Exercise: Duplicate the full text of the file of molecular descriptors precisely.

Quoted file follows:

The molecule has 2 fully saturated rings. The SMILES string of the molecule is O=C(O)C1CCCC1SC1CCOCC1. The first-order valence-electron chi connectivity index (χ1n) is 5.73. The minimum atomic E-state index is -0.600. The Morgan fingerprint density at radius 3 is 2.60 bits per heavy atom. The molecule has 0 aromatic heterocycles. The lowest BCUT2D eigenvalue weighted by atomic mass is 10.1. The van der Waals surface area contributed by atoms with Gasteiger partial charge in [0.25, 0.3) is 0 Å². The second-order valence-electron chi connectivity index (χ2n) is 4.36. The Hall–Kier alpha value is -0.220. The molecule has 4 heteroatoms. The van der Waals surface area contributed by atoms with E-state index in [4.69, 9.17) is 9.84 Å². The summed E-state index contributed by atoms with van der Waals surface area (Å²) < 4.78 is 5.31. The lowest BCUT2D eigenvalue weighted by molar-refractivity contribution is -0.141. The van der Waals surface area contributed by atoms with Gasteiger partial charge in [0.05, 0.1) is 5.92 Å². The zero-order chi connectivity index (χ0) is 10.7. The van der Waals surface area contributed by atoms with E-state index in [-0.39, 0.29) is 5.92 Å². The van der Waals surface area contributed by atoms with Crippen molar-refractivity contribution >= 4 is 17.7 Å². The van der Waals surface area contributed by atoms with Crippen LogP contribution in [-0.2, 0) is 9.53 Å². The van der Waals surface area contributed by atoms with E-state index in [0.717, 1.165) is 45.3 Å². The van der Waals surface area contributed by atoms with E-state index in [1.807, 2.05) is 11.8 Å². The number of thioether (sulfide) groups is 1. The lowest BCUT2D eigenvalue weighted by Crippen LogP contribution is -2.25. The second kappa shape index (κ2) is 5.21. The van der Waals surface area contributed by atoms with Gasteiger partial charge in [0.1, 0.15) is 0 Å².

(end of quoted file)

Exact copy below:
The molecule has 2 fully saturated rings. The SMILES string of the molecule is O=C(O)C1CCCC1SC1CCOCC1. The first-order valence-electron chi connectivity index (χ1n) is 5.73. The minimum atomic E-state index is -0.600. The Morgan fingerprint density at radius 3 is 2.60 bits per heavy atom. The molecule has 0 aromatic heterocycles. The lowest BCUT2D eigenvalue weighted by atomic mass is 10.1. The van der Waals surface area contributed by atoms with Gasteiger partial charge in [0.25, 0.3) is 0 Å². The second-order valence-electron chi connectivity index (χ2n) is 4.36. The Hall–Kier alpha value is -0.220. The molecule has 4 heteroatoms. The van der Waals surface area contributed by atoms with E-state index in [4.69, 9.17) is 9.84 Å². The summed E-state index contributed by atoms with van der Waals surface area (Å²) < 4.78 is 5.31. The lowest BCUT2D eigenvalue weighted by molar-refractivity contribution is -0.141. The van der Waals surface area contributed by atoms with Gasteiger partial charge in [0.05, 0.1) is 5.92 Å². The zero-order chi connectivity index (χ0) is 10.7. The van der Waals surface area contributed by atoms with E-state index in [-0.39, 0.29) is 5.92 Å². The van der Waals surface area contributed by atoms with Crippen molar-refractivity contribution >= 4 is 17.7 Å². The van der Waals surface area contributed by atoms with Crippen LogP contribution in [-0.2, 0) is 9.53 Å². The van der Waals surface area contributed by atoms with E-state index in [0.717, 1.165) is 45.3 Å². The van der Waals surface area contributed by atoms with E-state index in [1.807, 2.05) is 11.8 Å². The number of thioether (sulfide) groups is 1. The lowest BCUT2D eigenvalue weighted by Crippen LogP contribution is -2.25. The second kappa shape index (κ2) is 5.21. The van der Waals surface area contributed by atoms with Gasteiger partial charge in [0.1, 0.15) is 0 Å².